Marine Link
Tuesday, September 27, 2016

Supreme Court Accepts Navy Sonar Requests

June 24, 2008

Sonar Technician (Surface) 1st Class Mark Osborne supervises Sonar Technician (Surface) 2nd Class Randy Loewen, left, and Sonar Technician (Surface) 3rd Class Roland Stout, right, as they monitor contacts on an AN/SQQ-89V15 Surface Anti Submarine Combat System, aboard the guided missile destroyer USS Momsen (DDG 92). Ships and aircraft assigned to Carrier Strike Group (CSG) 9 are underway off the coast of Southern California participating in a Joint Task Force Exercise. U.S. Navy photo by Mass C

Sonar Technician (Surface) 1st Class Mark Osborne supervises Sonar Technician (Surface) 2nd Class Randy Loewen, left, and Sonar Technician (Surface) 3rd Class Roland Stout, right, as they monitor contacts on an AN/SQQ-89V15 Surface Anti Submarine Combat System, aboard the guided missile destroyer USS Momsen (DDG 92). Ships and aircraft assigned to Carrier Strike Group (CSG) 9 are underway off the coast of Southern California participating in a Joint Task Force Exercise. U.S. Navy photo by Mass C

On June 23, 2008, the Supreme Court accepted a request by the Navy that the Court review a series of lower court rulings that restrict the Navy's use of sonar in training exercises off the coast of .
The original injunction, handed down in August 2007 by a U.S. District Court in and later amended, was affirmed by the Ninth Circuit Court of Appeals in February.
In March, the Navy requested the review that the Supreme Court has now accepted.
"My primary job is to ensure that Navy ships in the Pacific are prepared to fight and win in combat," said Vice Adm. Samuel J. Locklear, Commander, U.S. Third Fleet. "These restrictions make it very difficult to conduct the kind of realistic, integrated training exercises that ensure the combat effectiveness of our force."
The court-imposed mid-frequency active (MFA) sonar training restrictions include a requirement to shut down sonar altogether when marine mammals are within 2,200 yards of any sonar source and to reduce sonar power by 75 percent when the Navy detects significant surface ducting conditions, whether or not a marine mammal is present.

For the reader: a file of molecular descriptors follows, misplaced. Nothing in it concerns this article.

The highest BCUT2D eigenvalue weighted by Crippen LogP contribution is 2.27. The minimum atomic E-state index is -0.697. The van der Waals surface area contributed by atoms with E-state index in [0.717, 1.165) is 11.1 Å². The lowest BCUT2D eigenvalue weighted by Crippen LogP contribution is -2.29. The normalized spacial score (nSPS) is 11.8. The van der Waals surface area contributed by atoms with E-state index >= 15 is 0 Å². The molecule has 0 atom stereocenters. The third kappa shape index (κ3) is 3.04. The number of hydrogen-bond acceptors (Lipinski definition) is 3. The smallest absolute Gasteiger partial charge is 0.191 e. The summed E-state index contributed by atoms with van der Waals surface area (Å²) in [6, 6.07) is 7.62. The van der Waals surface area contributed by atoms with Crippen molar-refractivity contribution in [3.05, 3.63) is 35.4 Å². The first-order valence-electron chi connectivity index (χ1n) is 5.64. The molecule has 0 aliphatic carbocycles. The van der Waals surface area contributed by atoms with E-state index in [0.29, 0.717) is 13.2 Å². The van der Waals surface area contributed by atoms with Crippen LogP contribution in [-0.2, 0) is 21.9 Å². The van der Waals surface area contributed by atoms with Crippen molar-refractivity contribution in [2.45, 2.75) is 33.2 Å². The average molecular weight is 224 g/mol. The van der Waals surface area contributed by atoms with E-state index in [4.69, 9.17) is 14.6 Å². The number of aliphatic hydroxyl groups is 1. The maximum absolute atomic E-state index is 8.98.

The 2,200-yard shutdown zone is eleven times greater than the existing shutdown distance that the Navy developed in consultation with the National Marine Fisheries Service.
The requirement to reduce sonar power by 75 percent during significant surface ducting conditions, whether or not a marine mammal is present, will prevent Navy strike groups from conducting training to detect submarines in the same conditions in which submarines seek to hide.
The Navy is trying to strike a balance between the need for an effective combat force and protecting the environment.
"We can protect our national security while simultaneously being good stewards of the environment," said the Honorable Donald C. Winter, Secretary of the Navy. "We are already taking extensive measures to protect marine mammals and we have had positive results from those measures. We are furthermore committed to an extensive data collection effort to help inform our future efforts in this regard."
When using MFA during major exercises or within established DoD ranges or operating areas, the Navy adheres to marine mammal protective measures approved by the National Marine Fisheries Service, the federal regulator responsible for marine mammal protection, issued under a National Defense Exemption in January 2007.
The Navy is also making a significant investment in the science, spending $26 million on marine mammal research this year.



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